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    7. You've combined the planes in the wrong order. (I made the same mistake initially.) The first plane gives the least significant bit.

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    8. @Peter

      An amazing post and great sleuthing. You deserve some kudos.

      Delete
  9. This site has an owner of the original listed: http://www.kultboy.com/magazin/4214
    Perhaps its worth to ask him if there are further contact details listed in the magazine (or a walkthrough in one of the later magazines, he seem to own a lot of this magazines)

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  10. It doesn't seem to be a space issue, since the castle is so long (as commented) - but making a game unwinnable isn't unheard of. In the case of Gladiator, "The Spectrum and Amstrad versions notably were programmed by one David Perry of later Shiny Entertainment fame, who hilariously made the final boss invincible because there was no memory space for the ending left." - from Hardcore Gaming.

    Of course this is a port. It's hard to imagine someone making an original unwinnable, especially after investing so much work...

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  11. This has gone from tragedy to comedy to somewhere in between. Slow claps are in order.

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  12. The entire mess reminds me of an endgame encounter with Namtar in Dragon Wars. You're *supposed* to do something special, but if you just march up to him then you fight his entire army ("It's you against an army, folks!"), a battle that appears to be unwinnable without hexedits.

    It's possible the developers meant to program something like that in this game, but failed due to time constraints or bugs.

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    1. That's a good analogy. Hopefully, we can get one of the developers here to clear things up.

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  13. Or maybe the BBEG was supposed to drop his head which you then take to the king ?

    But judging from the difficulty of the end fight it seems that something is simply messed up in data file.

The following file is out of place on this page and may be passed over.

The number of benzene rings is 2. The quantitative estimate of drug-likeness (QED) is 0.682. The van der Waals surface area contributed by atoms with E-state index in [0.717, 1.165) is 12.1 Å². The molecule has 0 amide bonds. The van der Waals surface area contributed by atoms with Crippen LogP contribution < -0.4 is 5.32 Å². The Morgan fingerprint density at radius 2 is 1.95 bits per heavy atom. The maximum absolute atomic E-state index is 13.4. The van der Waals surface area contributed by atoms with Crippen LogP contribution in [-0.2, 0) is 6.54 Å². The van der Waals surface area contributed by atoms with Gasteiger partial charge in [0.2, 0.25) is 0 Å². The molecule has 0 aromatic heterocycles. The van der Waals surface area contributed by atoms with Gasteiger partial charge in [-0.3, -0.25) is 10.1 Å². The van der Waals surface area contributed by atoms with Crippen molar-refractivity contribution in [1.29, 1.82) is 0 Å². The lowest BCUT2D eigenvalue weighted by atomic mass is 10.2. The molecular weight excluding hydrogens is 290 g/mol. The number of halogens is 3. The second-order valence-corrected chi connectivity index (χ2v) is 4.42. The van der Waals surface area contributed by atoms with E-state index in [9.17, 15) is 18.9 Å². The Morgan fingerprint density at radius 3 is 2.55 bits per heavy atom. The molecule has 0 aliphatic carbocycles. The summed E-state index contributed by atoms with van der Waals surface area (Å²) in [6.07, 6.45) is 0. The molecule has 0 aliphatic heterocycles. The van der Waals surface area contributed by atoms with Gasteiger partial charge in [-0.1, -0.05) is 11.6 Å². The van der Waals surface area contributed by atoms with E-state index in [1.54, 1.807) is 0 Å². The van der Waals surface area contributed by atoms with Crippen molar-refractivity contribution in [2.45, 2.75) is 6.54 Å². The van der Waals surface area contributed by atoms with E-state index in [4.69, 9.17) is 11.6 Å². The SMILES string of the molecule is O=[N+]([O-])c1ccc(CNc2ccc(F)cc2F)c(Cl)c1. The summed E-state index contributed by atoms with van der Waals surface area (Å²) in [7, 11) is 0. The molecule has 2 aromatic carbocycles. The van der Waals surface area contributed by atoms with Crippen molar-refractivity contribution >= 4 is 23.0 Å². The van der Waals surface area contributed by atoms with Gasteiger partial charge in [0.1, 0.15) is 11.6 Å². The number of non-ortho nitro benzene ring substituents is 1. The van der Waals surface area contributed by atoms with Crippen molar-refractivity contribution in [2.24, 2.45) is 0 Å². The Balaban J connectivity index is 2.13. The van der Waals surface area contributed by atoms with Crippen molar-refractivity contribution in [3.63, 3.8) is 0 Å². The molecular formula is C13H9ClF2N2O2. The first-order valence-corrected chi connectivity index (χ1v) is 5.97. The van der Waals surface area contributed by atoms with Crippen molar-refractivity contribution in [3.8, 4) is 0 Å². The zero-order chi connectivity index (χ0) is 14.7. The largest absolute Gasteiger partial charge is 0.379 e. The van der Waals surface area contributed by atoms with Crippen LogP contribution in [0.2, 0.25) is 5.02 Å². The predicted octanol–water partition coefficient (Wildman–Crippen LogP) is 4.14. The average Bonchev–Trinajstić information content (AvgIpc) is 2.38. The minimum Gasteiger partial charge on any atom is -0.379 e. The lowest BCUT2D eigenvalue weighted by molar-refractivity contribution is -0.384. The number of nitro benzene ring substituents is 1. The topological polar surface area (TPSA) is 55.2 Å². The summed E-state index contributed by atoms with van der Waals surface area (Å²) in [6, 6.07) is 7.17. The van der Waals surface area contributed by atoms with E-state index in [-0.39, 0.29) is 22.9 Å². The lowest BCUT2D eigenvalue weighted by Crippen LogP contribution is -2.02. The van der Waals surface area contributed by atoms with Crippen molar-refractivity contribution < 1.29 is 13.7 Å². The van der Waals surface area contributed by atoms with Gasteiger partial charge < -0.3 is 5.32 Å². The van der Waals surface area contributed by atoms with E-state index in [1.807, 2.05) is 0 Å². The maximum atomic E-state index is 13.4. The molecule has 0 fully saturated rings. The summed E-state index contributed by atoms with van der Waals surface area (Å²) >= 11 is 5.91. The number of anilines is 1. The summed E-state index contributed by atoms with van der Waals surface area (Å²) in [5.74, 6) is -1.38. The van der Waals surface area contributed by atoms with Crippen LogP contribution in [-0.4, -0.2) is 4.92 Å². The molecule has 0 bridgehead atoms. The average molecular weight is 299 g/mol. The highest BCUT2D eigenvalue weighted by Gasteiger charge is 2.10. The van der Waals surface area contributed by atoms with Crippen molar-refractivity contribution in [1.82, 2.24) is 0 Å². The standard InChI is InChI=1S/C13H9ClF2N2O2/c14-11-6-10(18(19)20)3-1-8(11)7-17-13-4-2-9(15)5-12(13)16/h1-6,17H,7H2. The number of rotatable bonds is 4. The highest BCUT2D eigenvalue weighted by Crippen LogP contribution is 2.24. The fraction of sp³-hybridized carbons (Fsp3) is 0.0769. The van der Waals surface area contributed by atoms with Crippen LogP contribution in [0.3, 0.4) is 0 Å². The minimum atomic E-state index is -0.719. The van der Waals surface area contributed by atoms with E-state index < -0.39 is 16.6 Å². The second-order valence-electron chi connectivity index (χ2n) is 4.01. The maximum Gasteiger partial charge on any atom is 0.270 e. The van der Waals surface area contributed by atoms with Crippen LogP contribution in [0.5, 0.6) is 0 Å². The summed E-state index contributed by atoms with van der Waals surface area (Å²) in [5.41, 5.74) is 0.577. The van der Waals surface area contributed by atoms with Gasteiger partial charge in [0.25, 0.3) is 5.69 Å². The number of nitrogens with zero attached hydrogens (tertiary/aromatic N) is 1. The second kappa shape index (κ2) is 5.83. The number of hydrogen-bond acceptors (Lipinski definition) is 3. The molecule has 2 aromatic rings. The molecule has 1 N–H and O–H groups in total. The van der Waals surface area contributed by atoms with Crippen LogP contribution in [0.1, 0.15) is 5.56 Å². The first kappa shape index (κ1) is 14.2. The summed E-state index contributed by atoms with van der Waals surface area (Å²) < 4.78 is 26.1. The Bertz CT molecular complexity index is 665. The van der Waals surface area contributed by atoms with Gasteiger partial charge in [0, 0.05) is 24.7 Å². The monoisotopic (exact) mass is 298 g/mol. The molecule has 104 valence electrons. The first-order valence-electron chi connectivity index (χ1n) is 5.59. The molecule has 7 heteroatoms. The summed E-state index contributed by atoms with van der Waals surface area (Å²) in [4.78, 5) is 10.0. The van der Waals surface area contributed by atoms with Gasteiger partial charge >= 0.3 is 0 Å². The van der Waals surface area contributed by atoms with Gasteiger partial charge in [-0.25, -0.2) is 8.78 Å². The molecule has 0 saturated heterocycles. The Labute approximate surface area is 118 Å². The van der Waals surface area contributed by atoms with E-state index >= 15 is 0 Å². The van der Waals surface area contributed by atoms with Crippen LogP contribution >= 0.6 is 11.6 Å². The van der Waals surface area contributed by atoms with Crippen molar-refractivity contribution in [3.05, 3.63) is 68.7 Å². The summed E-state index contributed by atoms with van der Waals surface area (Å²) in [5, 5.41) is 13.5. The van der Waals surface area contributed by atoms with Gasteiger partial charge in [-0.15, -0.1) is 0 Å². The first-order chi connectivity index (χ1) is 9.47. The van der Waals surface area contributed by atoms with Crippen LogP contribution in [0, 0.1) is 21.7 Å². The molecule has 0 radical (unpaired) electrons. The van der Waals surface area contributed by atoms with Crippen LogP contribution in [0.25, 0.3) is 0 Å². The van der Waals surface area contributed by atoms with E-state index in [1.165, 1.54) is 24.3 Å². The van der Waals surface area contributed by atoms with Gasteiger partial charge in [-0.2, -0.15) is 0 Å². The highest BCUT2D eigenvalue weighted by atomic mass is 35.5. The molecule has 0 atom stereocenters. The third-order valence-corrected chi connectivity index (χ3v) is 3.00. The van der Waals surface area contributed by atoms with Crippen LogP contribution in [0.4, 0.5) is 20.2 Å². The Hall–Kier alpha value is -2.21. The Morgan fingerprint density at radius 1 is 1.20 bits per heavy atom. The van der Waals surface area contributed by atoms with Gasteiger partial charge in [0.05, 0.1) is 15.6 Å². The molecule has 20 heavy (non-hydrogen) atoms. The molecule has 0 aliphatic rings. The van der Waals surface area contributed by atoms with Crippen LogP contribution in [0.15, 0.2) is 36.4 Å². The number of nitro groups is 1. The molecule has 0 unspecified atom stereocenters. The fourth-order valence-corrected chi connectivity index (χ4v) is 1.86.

Something like too many 0s in BBEG's HP total and not the first game to have such bugs.

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  14. When I had fought with Dark Lord, I didn´t try choose to "Run Away" from fight. Did You try "Run Away"? Mayby after try to fight with Dark Lord it could change something in Dungeons.

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    1. There were a couple of combats in which I did "Run Away" just so I could reload, after it became clear that the party was going to lose. I confess I never ran away, then ran around the dungeon to see if anything had changed. That seems to be expecting an awful lot, especially if you don't get a message that anything notable has occurred. But I agree that it's another possibility.

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  15. Judging from everyone else's very adept detective work, I find the following scenario plausible:

    The game is likely winnable in the original German version. Perhaps the Dark Lord's instant kill is set to be more resistable, or the initiative system functions differently. Some small tweak would make the English version winnable as well, but it was never done because the code went to localization before the endgame was fully playtested. A similar bug prevents the win screen from launching, but it was never noticed because the localized version wasn't thoroughly playtested.

    Things like this have happened before. It's not a perfect analogy, but consider the lack of harmonic gem drops in the PC port of Bard's Tale 3. No harmonic gems makes the early game almost impossible for a fresh party, but playtesters apparently never noticed.

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    1. Just an idea: If (hopefully) the versions are save game compatible, it could be worth a try to load that last game into the German version and see if it makes any difference for the final battle and/or endgame sequence.

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    2. The English version I have is a WHDLoad version, but all the German versions I can find use .ADFs. I would somehow have to transfer the save game file onto the German .ADF, right? I'm not sure how to do that since I can't "open" the ADF from within Windows, and I'm not sure how to mount and edit the ADF in the emulator. I'll be glad for hints on that.

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    3. Within the workbench, I mean. I obviously know how to mount a floppy file in WinUAE, but not so I can access and edit the files.